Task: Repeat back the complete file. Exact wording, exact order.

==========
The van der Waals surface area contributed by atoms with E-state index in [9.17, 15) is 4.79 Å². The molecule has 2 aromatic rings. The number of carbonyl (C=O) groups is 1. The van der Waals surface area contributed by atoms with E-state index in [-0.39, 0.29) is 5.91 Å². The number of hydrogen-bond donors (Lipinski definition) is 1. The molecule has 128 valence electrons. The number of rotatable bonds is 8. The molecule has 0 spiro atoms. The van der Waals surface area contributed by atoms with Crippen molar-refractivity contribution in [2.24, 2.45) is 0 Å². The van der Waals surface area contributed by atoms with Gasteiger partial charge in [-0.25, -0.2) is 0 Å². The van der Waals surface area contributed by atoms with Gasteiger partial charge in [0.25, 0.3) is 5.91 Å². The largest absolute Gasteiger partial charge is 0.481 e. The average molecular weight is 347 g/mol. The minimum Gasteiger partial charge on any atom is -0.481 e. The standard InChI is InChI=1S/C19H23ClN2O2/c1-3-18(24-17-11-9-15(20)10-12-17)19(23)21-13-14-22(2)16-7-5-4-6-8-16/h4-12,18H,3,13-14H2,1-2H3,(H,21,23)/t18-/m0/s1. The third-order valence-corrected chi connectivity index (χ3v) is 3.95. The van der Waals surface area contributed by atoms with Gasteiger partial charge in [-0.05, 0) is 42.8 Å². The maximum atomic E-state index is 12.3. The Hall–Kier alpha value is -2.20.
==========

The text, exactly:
The van der Waals surface area contributed by atoms with E-state index in [9.17, 15) is 4.79 Å². The molecule has 2 aromatic rings. The number of carbonyl (C=O) groups is 1. The van der Waals surface area contributed by atoms with E-state index in [-0.39, 0.29) is 5.91 Å². The number of hydrogen-bond donors (Lipinski definition) is 1. The molecule has 128 valence electrons. The number of rotatable bonds is 8. The molecule has 0 spiro atoms. The van der Waals surface area contributed by atoms with Crippen molar-refractivity contribution in [2.24, 2.45) is 0 Å². The van der Waals surface area contributed by atoms with Gasteiger partial charge in [-0.25, -0.2) is 0 Å². The van der Waals surface area contributed by atoms with Gasteiger partial charge in [0.25, 0.3) is 5.91 Å². The largest absolute Gasteiger partial charge is 0.481 e. The average molecular weight is 347 g/mol. The minimum Gasteiger partial charge on any atom is -0.481 e. The standard InChI is InChI=1S/C19H23ClN2O2/c1-3-18(24-17-11-9-15(20)10-12-17)19(23)21-13-14-22(2)16-7-5-4-6-8-16/h4-12,18H,3,13-14H2,1-2H3,(H,21,23)/t18-/m0/s1. The third-order valence-corrected chi connectivity index (χ3v) is 3.95. The van der Waals surface area contributed by atoms with Gasteiger partial charge in [-0.05, 0) is 42.8 Å². The maximum atomic E-state index is 12.3. The Hall–Kier alpha value is -2.20.